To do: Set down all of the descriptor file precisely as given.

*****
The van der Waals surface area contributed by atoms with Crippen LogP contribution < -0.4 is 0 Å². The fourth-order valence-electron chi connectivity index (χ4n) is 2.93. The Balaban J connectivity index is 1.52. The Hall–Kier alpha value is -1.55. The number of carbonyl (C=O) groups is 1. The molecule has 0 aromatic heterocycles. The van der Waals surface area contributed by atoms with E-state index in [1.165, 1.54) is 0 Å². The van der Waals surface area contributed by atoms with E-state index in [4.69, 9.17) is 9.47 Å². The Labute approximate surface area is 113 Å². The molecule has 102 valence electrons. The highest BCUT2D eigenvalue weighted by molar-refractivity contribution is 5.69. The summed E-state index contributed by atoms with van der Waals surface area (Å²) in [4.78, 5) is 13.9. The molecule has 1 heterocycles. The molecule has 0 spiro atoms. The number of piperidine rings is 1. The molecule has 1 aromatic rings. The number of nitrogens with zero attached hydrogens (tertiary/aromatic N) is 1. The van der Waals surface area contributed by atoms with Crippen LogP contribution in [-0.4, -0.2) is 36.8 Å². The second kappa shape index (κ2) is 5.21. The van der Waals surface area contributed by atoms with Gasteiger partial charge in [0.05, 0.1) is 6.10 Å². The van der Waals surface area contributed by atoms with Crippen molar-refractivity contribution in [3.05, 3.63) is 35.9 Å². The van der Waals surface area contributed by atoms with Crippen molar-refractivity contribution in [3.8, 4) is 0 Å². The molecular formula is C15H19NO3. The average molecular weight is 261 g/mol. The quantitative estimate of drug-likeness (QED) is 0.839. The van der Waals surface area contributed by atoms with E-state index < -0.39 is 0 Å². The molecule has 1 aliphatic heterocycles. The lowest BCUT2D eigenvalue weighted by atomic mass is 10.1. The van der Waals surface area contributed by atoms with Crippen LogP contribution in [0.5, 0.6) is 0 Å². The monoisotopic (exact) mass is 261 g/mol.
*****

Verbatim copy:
The van der Waals surface area contributed by atoms with Crippen LogP contribution < -0.4 is 0 Å². The fourth-order valence-electron chi connectivity index (χ4n) is 2.93. The Balaban J connectivity index is 1.52. The Hall–Kier alpha value is -1.55. The number of carbonyl (C=O) groups is 1. The molecule has 0 aromatic heterocycles. The van der Waals surface area contributed by atoms with E-state index in [1.165, 1.54) is 0 Å². The van der Waals surface area contributed by atoms with E-state index in [4.69, 9.17) is 9.47 Å². The Labute approximate surface area is 113 Å². The molecule has 102 valence electrons. The highest BCUT2D eigenvalue weighted by molar-refractivity contribution is 5.69. The summed E-state index contributed by atoms with van der Waals surface area (Å²) in [4.78, 5) is 13.9. The molecule has 1 heterocycles. The molecule has 0 spiro atoms. The number of piperidine rings is 1. The molecule has 1 aromatic rings. The number of nitrogens with zero attached hydrogens (tertiary/aromatic N) is 1. The van der Waals surface area contributed by atoms with Crippen LogP contribution in [-0.4, -0.2) is 36.8 Å². The second kappa shape index (κ2) is 5.21. The van der Waals surface area contributed by atoms with Gasteiger partial charge in [0.05, 0.1) is 6.10 Å². The van der Waals surface area contributed by atoms with Crippen molar-refractivity contribution in [3.05, 3.63) is 35.9 Å². The van der Waals surface area contributed by atoms with Crippen molar-refractivity contribution in [3.8, 4) is 0 Å². The molecular formula is C15H19NO3. The average molecular weight is 261 g/mol. The quantitative estimate of drug-likeness (QED) is 0.839. The van der Waals surface area contributed by atoms with E-state index < -0.39 is 0 Å². The molecule has 1 aliphatic heterocycles. The lowest BCUT2D eigenvalue weighted by atomic mass is 10.1. The van der Waals surface area contributed by atoms with Crippen LogP contribution in [0.5, 0.6) is 0 Å². The monoisotopic (exact) mass is 261 g/mol.